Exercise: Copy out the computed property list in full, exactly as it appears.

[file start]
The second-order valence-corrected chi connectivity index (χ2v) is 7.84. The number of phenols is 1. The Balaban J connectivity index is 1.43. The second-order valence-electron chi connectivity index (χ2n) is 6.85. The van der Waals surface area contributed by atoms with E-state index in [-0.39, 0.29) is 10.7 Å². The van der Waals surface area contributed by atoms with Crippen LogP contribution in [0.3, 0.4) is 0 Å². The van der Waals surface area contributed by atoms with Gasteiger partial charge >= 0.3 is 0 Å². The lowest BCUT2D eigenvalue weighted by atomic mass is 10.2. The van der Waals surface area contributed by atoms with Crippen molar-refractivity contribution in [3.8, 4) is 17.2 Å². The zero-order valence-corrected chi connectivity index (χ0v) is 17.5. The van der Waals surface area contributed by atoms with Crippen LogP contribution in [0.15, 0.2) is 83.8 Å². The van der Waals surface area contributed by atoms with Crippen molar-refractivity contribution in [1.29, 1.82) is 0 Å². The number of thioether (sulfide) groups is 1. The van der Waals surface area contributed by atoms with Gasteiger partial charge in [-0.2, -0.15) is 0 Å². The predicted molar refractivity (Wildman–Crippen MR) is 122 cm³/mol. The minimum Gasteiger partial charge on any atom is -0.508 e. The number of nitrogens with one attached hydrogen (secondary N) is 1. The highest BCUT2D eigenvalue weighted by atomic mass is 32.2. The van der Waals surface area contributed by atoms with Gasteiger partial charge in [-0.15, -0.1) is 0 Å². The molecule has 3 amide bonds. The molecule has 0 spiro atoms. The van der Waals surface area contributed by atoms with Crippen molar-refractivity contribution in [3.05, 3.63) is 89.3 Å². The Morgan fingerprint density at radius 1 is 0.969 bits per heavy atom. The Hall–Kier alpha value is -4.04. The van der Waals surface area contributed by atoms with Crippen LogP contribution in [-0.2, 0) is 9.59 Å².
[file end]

The second-order valence-corrected chi connectivity index (χ2v) is 7.84. The number of phenols is 1. The Balaban J connectivity index is 1.43. The second-order valence-electron chi connectivity index (χ2n) is 6.85. The van der Waals surface area contributed by atoms with E-state index in [-0.39, 0.29) is 10.7 Å². The van der Waals surface area contributed by atoms with Crippen LogP contribution in [0.3, 0.4) is 0 Å². The van der Waals surface area contributed by atoms with Gasteiger partial charge >= 0.3 is 0 Å². The lowest BCUT2D eigenvalue weighted by atomic mass is 10.2. The van der Waals surface area contributed by atoms with Crippen molar-refractivity contribution in [3.8, 4) is 17.2 Å². The zero-order valence-corrected chi connectivity index (χ0v) is 17.5. The van der Waals surface area contributed by atoms with Crippen LogP contribution in [0.15, 0.2) is 83.8 Å². The van der Waals surface area contributed by atoms with Crippen molar-refractivity contribution in [1.29, 1.82) is 0 Å². The number of thioether (sulfide) groups is 1. The van der Waals surface area contributed by atoms with Gasteiger partial charge in [-0.2, -0.15) is 0 Å². The predicted molar refractivity (Wildman–Crippen MR) is 122 cm³/mol. The minimum Gasteiger partial charge on any atom is -0.508 e. The number of nitrogens with one attached hydrogen (secondary N) is 1. The highest BCUT2D eigenvalue weighted by atomic mass is 32.2. The van der Waals surface area contributed by atoms with Gasteiger partial charge in [-0.15, -0.1) is 0 Å². The molecule has 3 amide bonds. The molecule has 0 spiro atoms. The van der Waals surface area contributed by atoms with Crippen molar-refractivity contribution in [3.05, 3.63) is 89.3 Å². The Morgan fingerprint density at radius 1 is 0.969 bits per heavy atom. The Hall–Kier alpha value is -4.04. The van der Waals surface area contributed by atoms with Crippen LogP contribution in [-0.2, 0) is 9.59 Å².